California is Still Cracking Down on Illegal Cannabis
California police carried out multiple raids on illegal marijuana grows Wednesday in an ongoing effort to tamp down on black market cannabis. The Riverside County Sheriff’s Department served 80 search warrants in Anza Valley and made several arrests. They seized an estimated 140,800 plants valued at $189 million, along with 3,00 pounds of processed marijuana, 17 rifles, and 10 handguns.
“There are legitimate concerns in Northern California particularly as it relates to illegal cannabis grows. They are getting worse, not better,” Governor Gavin Newsom said.
California has a comprehensive regulatory framework for legal marijuana, and cannabis growers are required to go through a step-by-step licensing process, including background checks. However, according to New Frontier Data, as much as 80% of the cannabis sold in the state comes from the black market. The company estimated that California’s black market marijuana is worth $3.7 billion, more than four times the size of the legal cannabis market.
A report from the state Cannabis Advisory Committee found that “Lack of enforcement is creating a thriving environment for the unregulated ‘underground market.”
The problem isn’t just limited to marijuana grows. The state Bureau of Cannabis control has sent 2,842 cease-and-desist letters to cannabis shops operating without state licenses.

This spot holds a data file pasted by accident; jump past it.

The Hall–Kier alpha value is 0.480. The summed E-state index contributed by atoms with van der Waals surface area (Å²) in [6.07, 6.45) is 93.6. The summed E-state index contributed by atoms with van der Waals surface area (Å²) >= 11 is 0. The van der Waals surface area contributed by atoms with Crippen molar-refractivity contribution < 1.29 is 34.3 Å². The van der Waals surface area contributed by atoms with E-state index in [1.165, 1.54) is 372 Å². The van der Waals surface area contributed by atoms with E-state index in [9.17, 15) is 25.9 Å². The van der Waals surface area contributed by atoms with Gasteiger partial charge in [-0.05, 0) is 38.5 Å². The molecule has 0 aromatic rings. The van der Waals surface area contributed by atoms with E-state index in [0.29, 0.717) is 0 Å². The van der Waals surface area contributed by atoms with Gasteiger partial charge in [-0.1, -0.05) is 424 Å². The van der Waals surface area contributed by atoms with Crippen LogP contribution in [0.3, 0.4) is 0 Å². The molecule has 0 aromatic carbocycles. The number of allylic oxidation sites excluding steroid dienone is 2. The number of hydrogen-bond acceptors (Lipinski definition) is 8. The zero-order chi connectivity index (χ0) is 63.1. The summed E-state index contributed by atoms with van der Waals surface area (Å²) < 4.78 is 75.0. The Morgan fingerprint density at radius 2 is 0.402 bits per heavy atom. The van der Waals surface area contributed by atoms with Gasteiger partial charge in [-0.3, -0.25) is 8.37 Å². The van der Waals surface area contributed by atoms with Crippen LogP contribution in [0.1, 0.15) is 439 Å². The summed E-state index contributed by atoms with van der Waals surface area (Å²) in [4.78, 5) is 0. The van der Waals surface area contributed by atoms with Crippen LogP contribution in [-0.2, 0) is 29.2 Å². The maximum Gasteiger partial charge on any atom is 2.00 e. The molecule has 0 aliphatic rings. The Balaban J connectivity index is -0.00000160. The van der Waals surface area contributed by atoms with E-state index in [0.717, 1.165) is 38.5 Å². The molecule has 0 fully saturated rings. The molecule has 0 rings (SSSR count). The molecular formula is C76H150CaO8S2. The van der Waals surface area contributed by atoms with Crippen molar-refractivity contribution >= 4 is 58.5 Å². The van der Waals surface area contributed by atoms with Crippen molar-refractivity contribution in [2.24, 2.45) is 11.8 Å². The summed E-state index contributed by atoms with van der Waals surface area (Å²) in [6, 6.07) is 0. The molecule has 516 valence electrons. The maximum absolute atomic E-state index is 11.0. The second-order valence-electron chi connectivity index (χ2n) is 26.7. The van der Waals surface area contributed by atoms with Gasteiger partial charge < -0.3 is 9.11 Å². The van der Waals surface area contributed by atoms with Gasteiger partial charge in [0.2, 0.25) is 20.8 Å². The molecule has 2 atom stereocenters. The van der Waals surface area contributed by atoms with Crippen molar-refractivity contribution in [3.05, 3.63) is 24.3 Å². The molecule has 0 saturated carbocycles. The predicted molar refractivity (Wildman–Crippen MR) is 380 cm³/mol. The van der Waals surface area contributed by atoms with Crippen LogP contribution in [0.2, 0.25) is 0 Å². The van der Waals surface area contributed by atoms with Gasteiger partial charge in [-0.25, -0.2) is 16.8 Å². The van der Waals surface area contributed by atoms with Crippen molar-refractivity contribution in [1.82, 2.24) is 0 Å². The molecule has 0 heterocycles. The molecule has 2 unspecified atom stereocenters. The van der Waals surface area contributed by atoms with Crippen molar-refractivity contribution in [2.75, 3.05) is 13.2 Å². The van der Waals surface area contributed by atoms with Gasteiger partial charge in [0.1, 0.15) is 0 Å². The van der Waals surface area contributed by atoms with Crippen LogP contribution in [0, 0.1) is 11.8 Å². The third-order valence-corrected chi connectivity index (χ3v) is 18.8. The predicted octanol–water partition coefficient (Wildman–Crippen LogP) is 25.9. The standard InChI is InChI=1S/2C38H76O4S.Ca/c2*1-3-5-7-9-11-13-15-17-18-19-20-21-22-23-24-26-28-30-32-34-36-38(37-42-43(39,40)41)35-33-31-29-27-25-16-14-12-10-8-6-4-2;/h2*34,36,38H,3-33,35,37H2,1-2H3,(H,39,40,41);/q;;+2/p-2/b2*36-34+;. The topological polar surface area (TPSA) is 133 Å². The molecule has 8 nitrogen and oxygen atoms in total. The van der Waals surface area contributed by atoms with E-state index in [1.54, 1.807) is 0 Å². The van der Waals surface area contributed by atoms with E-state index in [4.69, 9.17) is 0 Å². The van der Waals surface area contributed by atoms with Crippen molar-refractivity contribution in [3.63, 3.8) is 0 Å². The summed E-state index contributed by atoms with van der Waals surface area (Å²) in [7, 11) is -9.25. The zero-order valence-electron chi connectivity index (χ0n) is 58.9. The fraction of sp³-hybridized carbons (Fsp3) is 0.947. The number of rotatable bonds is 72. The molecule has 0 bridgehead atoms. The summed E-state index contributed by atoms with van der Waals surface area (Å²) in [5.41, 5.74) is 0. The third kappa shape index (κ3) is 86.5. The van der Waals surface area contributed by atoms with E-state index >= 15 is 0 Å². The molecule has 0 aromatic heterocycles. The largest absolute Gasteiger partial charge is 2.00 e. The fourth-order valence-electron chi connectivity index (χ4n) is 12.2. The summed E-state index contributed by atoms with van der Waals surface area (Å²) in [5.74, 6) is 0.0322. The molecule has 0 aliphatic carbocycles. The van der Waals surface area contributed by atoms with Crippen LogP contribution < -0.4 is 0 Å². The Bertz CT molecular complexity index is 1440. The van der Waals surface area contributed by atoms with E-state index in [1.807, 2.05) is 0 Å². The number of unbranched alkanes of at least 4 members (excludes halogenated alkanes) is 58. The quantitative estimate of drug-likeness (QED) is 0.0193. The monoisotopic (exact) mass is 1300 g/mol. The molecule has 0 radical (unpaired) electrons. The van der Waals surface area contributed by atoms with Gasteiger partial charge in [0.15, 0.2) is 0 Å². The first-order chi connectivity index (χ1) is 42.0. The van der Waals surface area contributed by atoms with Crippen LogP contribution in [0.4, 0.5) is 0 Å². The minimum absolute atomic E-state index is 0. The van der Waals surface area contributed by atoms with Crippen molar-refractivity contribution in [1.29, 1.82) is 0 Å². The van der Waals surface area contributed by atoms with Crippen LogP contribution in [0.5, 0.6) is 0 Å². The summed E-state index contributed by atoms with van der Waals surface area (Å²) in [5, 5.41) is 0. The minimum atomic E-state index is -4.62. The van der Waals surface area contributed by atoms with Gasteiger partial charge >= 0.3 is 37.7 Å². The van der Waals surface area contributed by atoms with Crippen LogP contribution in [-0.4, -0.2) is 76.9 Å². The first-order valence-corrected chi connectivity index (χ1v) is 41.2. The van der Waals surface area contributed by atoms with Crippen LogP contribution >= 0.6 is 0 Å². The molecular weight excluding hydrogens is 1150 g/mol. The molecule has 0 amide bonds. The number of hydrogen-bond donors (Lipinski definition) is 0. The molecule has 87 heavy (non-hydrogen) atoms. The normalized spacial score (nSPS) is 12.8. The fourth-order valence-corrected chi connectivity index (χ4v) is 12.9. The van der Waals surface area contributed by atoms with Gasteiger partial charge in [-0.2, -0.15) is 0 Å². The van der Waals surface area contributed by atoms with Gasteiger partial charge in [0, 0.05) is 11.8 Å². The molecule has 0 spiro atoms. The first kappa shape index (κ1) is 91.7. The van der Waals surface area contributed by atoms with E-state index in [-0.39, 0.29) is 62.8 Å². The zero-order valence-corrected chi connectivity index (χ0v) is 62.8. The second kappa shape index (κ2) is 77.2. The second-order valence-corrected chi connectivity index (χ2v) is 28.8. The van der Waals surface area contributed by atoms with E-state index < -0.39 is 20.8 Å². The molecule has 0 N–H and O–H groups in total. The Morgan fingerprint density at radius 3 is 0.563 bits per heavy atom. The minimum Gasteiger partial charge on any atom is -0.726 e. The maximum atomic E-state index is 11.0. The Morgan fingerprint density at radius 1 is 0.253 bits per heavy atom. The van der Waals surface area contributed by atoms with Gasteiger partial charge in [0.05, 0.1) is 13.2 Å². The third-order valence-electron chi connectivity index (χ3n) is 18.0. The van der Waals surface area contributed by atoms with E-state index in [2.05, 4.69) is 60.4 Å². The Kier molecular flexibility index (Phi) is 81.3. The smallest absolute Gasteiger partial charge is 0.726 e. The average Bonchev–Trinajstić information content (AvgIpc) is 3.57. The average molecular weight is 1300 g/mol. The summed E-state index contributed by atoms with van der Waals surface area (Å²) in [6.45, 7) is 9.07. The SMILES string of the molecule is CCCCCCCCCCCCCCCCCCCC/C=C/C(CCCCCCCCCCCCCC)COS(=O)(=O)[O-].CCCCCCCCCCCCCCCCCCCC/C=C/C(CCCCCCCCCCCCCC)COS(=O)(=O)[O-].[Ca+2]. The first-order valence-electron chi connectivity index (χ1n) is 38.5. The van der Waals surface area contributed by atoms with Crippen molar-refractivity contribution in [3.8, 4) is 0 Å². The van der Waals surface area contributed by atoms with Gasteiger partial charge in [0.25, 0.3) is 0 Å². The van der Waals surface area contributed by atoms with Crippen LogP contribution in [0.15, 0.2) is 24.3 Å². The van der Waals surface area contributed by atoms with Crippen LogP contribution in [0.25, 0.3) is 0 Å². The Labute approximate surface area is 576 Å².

“It’s difficult to say how many of those letters resulted in action,” Bureau spokesman Alex Traverso said. “Businesses could shut down and relocate.”
In June, local law enforcement raided five properties in Sonoma County that were producing medical marijuana oil. The owner of the company was using “illegal and hazardous production methods” in addition to breaking a number of city ordinances.
Cannabis is easy to get in the state: 1 in 5 Californians have purchased marijuana from illegal sources in the last three months, and 84% of those people said that they were highly likely to purchase cannabis from the same illicit source again.
In order for a regulated cannabis market to thrive and for consumers to get safe, high-quality cannabis, enforcement of marijuana regulations, and convincing non legal operations to go through the licensing process is essential.
“We believe that this governor is committed to addressing our concerns, and he has a Legislature that is showing their willingness to author bills that will strengthen the regulated market while minimizing the illicit market,” said Josh Drayton, a spokesman for the California Cannabis Industry Association.